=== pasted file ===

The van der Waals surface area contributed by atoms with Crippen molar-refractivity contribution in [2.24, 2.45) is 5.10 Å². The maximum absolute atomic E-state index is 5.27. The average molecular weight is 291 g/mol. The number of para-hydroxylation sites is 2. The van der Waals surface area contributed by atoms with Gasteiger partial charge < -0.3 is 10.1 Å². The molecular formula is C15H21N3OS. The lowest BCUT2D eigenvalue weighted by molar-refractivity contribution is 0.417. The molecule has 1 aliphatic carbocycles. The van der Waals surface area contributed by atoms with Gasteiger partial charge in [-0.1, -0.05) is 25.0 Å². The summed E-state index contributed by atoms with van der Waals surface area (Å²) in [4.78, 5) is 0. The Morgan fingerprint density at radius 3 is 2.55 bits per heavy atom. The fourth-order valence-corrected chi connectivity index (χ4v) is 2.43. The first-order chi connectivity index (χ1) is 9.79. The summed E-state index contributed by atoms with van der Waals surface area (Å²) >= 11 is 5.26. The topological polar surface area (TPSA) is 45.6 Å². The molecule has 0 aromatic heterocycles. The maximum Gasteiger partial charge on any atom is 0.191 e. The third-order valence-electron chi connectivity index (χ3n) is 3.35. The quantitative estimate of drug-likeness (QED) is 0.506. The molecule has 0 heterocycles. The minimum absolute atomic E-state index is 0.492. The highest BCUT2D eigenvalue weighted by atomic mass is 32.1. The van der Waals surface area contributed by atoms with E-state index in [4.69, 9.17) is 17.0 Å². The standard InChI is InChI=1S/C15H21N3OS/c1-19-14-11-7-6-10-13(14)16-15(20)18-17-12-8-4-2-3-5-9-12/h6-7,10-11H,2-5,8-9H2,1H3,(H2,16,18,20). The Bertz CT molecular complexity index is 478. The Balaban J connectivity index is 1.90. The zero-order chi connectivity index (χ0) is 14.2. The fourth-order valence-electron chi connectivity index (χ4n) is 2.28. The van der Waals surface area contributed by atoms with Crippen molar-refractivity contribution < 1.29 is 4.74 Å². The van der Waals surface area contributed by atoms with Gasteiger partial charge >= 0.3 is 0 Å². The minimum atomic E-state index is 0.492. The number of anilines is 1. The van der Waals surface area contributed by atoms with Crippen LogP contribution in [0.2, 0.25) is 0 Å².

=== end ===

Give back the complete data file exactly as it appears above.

The van der Waals surface area contributed by atoms with Crippen molar-refractivity contribution in [2.24, 2.45) is 5.10 Å². The maximum absolute atomic E-state index is 5.27. The average molecular weight is 291 g/mol. The number of para-hydroxylation sites is 2. The van der Waals surface area contributed by atoms with Gasteiger partial charge < -0.3 is 10.1 Å². The molecular formula is C15H21N3OS. The lowest BCUT2D eigenvalue weighted by molar-refractivity contribution is 0.417. The molecule has 1 aliphatic carbocycles. The van der Waals surface area contributed by atoms with Gasteiger partial charge in [-0.1, -0.05) is 25.0 Å². The summed E-state index contributed by atoms with van der Waals surface area (Å²) in [4.78, 5) is 0. The Morgan fingerprint density at radius 3 is 2.55 bits per heavy atom. The fourth-order valence-corrected chi connectivity index (χ4v) is 2.43. The first-order chi connectivity index (χ1) is 9.79. The summed E-state index contributed by atoms with van der Waals surface area (Å²) >= 11 is 5.26. The topological polar surface area (TPSA) is 45.6 Å². The molecule has 0 aromatic heterocycles. The maximum Gasteiger partial charge on any atom is 0.191 e. The third-order valence-electron chi connectivity index (χ3n) is 3.35. The quantitative estimate of drug-likeness (QED) is 0.506. The molecule has 0 heterocycles. The minimum absolute atomic E-state index is 0.492. The highest BCUT2D eigenvalue weighted by atomic mass is 32.1. The van der Waals surface area contributed by atoms with E-state index in [4.69, 9.17) is 17.0 Å². The standard InChI is InChI=1S/C15H21N3OS/c1-19-14-11-7-6-10-13(14)16-15(20)18-17-12-8-4-2-3-5-9-12/h6-7,10-11H,2-5,8-9H2,1H3,(H2,16,18,20). The Bertz CT molecular complexity index is 478. The Balaban J connectivity index is 1.90. The zero-order chi connectivity index (χ0) is 14.2. The fourth-order valence-electron chi connectivity index (χ4n) is 2.28. The van der Waals surface area contributed by atoms with Crippen molar-refractivity contribution < 1.29 is 4.74 Å². The van der Waals surface area contributed by atoms with Gasteiger partial charge >= 0.3 is 0 Å². The minimum atomic E-state index is 0.492. The number of anilines is 1. The van der Waals surface area contributed by atoms with Crippen LogP contribution in [0.2, 0.25) is 0 Å².